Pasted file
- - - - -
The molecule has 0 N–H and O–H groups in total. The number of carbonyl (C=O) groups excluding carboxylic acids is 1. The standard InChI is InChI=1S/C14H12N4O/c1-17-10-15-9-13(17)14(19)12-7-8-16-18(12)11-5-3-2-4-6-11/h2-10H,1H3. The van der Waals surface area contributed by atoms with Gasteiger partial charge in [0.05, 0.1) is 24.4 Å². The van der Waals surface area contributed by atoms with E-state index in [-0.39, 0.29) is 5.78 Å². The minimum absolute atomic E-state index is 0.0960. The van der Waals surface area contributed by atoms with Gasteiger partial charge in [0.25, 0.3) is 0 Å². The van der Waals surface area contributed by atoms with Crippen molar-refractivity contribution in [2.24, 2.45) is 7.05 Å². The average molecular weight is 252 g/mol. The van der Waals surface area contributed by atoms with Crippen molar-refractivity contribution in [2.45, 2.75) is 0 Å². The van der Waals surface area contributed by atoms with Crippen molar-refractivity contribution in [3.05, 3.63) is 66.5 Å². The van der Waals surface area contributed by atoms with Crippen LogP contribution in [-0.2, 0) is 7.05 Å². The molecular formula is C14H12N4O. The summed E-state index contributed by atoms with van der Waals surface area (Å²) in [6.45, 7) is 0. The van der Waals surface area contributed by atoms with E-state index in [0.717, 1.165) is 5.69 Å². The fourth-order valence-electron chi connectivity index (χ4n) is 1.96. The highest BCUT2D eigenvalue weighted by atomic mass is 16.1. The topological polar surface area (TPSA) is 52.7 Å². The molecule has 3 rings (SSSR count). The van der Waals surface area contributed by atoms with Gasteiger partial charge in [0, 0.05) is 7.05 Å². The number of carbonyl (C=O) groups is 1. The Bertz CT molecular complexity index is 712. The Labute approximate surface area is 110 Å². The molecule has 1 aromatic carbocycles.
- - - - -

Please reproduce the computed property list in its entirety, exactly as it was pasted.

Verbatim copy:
The molecule has 0 N–H and O–H groups in total. The number of carbonyl (C=O) groups excluding carboxylic acids is 1. The standard InChI is InChI=1S/C14H12N4O/c1-17-10-15-9-13(17)14(19)12-7-8-16-18(12)11-5-3-2-4-6-11/h2-10H,1H3. The van der Waals surface area contributed by atoms with Gasteiger partial charge in [0.05, 0.1) is 24.4 Å². The van der Waals surface area contributed by atoms with E-state index in [-0.39, 0.29) is 5.78 Å². The minimum absolute atomic E-state index is 0.0960. The van der Waals surface area contributed by atoms with Gasteiger partial charge in [0.25, 0.3) is 0 Å². The van der Waals surface area contributed by atoms with Crippen molar-refractivity contribution in [2.24, 2.45) is 7.05 Å². The average molecular weight is 252 g/mol. The van der Waals surface area contributed by atoms with Crippen molar-refractivity contribution in [2.45, 2.75) is 0 Å². The van der Waals surface area contributed by atoms with Crippen molar-refractivity contribution in [3.05, 3.63) is 66.5 Å². The van der Waals surface area contributed by atoms with Crippen LogP contribution in [-0.2, 0) is 7.05 Å². The molecular formula is C14H12N4O. The summed E-state index contributed by atoms with van der Waals surface area (Å²) in [6.45, 7) is 0. The van der Waals surface area contributed by atoms with E-state index in [0.717, 1.165) is 5.69 Å². The fourth-order valence-electron chi connectivity index (χ4n) is 1.96. The highest BCUT2D eigenvalue weighted by atomic mass is 16.1. The topological polar surface area (TPSA) is 52.7 Å². The molecule has 3 rings (SSSR count). The van der Waals surface area contributed by atoms with Gasteiger partial charge in [0, 0.05) is 7.05 Å². The number of carbonyl (C=O) groups is 1. The Bertz CT molecular complexity index is 712. The Labute approximate surface area is 110 Å². The molecule has 1 aromatic carbocycles.